The infants—who ranged between 12 and 36 hours old—showed a clear preference for watching their mother’s face, as opposed to the face of the stranger. And this was true despite the fact that the faces were presented in silence, and without any olfactory cues. The babies couldn’t have been tipped off by their mother’s voice or scent.

Other studies have replicated these results, and offer insight into the visual clues that babies use to tell people apart: They are probably noticing differences in face shape, hairstyle, and color (Pascalis et al 1994).

The newborn sense of hearing

Babies develop the ability to hear long before they are born. In fact, they’ve listened so long, they aren’t just familiar with the sound of their mothers’ voices. They can pick out some of the distinctive patterns of their mother’s native language, and they may even mimic these patterns when they cry!

In a study of French and German babies, researchers found that French newborns produced cries with a rising melodic contour, much the way French speakers do when they utter a sentence. The German babies, by contrast, produced typically Germanic-sounding cries — with a falling intonation (Mampe et al 2009).

That’s pretty amazing stuff, and there’s more: Newborns pay us special attention when we speak to them in “parentese” — the slow, repetitive, musical mode of talking that many parents find natural when addressing an infant. As I note elsewhere, it’s likely that “parentese” helps babies learn about our emotions. It may also help them  decipher language.

But don’t be fooled. Babies don’t start life with exactly the same listening abilities as adults. Babies have more trouble picking out speech from background noise (Erickson and Newman 2018). To help babies learn language, we need to talk with them, one-on-one, in environments that are free from noise pollution.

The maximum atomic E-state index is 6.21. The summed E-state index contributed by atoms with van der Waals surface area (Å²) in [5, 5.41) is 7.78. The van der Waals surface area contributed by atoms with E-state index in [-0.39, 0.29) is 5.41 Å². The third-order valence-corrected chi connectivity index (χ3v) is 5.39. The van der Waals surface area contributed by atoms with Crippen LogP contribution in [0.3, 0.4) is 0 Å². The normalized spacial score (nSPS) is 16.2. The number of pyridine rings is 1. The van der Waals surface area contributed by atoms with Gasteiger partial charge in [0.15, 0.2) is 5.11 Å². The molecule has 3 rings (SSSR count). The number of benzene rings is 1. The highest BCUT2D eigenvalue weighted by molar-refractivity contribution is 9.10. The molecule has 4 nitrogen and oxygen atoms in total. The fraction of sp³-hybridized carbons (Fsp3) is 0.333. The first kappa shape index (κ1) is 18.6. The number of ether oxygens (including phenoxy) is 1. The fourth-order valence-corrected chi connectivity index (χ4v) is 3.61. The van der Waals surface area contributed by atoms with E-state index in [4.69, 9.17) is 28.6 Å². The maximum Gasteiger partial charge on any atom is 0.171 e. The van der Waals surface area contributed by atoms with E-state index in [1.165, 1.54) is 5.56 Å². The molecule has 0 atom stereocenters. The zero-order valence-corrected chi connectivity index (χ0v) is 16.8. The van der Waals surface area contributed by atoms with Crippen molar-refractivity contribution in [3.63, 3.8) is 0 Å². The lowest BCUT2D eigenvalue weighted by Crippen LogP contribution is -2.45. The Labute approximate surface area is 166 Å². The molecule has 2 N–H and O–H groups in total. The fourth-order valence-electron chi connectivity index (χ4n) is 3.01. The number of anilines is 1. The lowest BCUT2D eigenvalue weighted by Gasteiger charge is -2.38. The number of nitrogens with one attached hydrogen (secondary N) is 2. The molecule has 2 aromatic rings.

The newborn senses of smell and taste

As far as we know, there is nothing inferior about a newborn’s sense of smell. 

For instance, when researchers have presented newborns with unfamiliar odors, the babies’ brains responded much like our own (Adam-Darque et al 2018). And in at least one respect, newborns have outperformed adults:

Experiments suggest that newborns are actually better at detecting the odor components in human sweat than adults are (Loos et al 2017).

Other research shows that newborn babies can recognize the smell of amniotic fluid (Varendi et al 1997). They can also distinguish between the scent of breast milk and formula.

When researchers presented formula-fed newborns with two different odors — the scent of breast milk from an unfamiliar woman, and the scent of a familiar infant formula — the babies showed a preference for the odor of human milk (Marlier and Schaal 2005).

Moreover, the scent of breast milk appears to have a calming, painkilling effect on newborns (Baudesson de Chanville et al 2017; Neshat et al 2016; Nishitani et al 2009). And if you familiarize newborns to an odor shortly after birth, they can develop a fondness for it. 

In one experiment, newborns were introduced to the scent of chamomile while they were nursing. Days later, their attraction to the scent of chamomile was as strong as their attraction to the scent of breast milk (Delaunay-El Allam et al 2006). Similar results have been reported for the scent of vanilla (Goubet et al 2007).

What about identifying individuals? Can newborns recognize their caregivers by scent?